OPLL

Ossification of the posterior longitudinal ligament (OPLL) is typically an entity seen in patients of Asian descent, although it is seen in all ethnic groups. It is characterized by, as the name suggests, ossification of the posterior longitudinal ligament.

Epidemiology

There is a recognized greater prevalence in males and in the elderly . There is also considerable racial variation:

  • incidence in the Japanese/Asian population: 2.4%
  • incidence in Caucasians: 0.2-0.7%

OPLL is twice as common in men compared with women.

Clinical presentation

Patients may be asymptomatic, or have evidence of radiculopathy and/or myelopathy . If present, symptoms usually manifest in the 4-6 decades of life .

Pathology

The exact pathogenesis of OPLL is rather unclear .

Associations

OPLL is often associated with several other entities:

DISH may be seen in up to 12% of elderly male Caucasians, with OPLL seen in about half of these, suggesting the incidence among Caucasians may be higher than the figures above.

Location

This typically seen in the mid cervical spine and results in central canal stenosis, predisposing the patient to cord injury from minor trauma:

  • cervical: 75%
  • thoracic: 15%
  • lumbar: 10%
Stages of spinal cord damage by OPLL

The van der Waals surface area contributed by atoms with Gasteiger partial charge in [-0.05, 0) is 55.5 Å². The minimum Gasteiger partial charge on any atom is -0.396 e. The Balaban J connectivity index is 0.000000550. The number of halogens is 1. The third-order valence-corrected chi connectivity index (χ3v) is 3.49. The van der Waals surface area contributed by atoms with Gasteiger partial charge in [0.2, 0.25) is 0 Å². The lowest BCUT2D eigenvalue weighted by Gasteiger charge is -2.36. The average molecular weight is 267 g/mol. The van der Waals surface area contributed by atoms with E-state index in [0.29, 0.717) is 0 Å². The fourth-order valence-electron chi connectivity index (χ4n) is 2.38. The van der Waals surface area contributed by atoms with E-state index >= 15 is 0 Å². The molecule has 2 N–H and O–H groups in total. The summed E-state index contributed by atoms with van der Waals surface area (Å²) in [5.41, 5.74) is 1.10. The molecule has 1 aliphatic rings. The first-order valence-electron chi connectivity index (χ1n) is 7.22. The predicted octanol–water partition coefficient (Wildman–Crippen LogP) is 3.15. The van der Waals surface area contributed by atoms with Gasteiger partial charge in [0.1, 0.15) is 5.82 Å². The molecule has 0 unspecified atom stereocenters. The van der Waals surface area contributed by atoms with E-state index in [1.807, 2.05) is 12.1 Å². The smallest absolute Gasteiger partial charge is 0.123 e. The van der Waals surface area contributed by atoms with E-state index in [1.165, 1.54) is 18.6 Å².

• stage 0: normal or mild compression of the anterior horn without neuronal loss
  • stage 1: mild compression of the anterior horn with partial neuronal loss
  • stage 2: marked deformity of anterior horn; severe neuronal loss
  • stage 3: severe spinal cord damage

T2-weighted sequences are considered the most effective in the evaluation of spinal cord compression due to both the ossification and abnormal signal intensity of the spinal cord .

Types of OPLL
  • type 1: continuous (ossification of several vertebral segments)
  • type 2: segmental (several segments are affected, ossification is disrupted)
  • type 3: mixed (mix of types 1 and 2)
  • type 4: localized (circumscribed, only one or two segments)

Treatment and prognosis

Management can range from conservative to surgical removal. Surgical options can include an anterior, posterior or combined approach. An anterior approach (e.g. plated multilevel anterior discectomy and fusion, anterior cervical corpectomy with fusion) may provide more direct decompression and best improve myelopathy, although may cause greater soft-tissue morbidity. Posterior approaches (e.g. laminectomy and fusion and laminoplasty) may be better tolerated in older patients.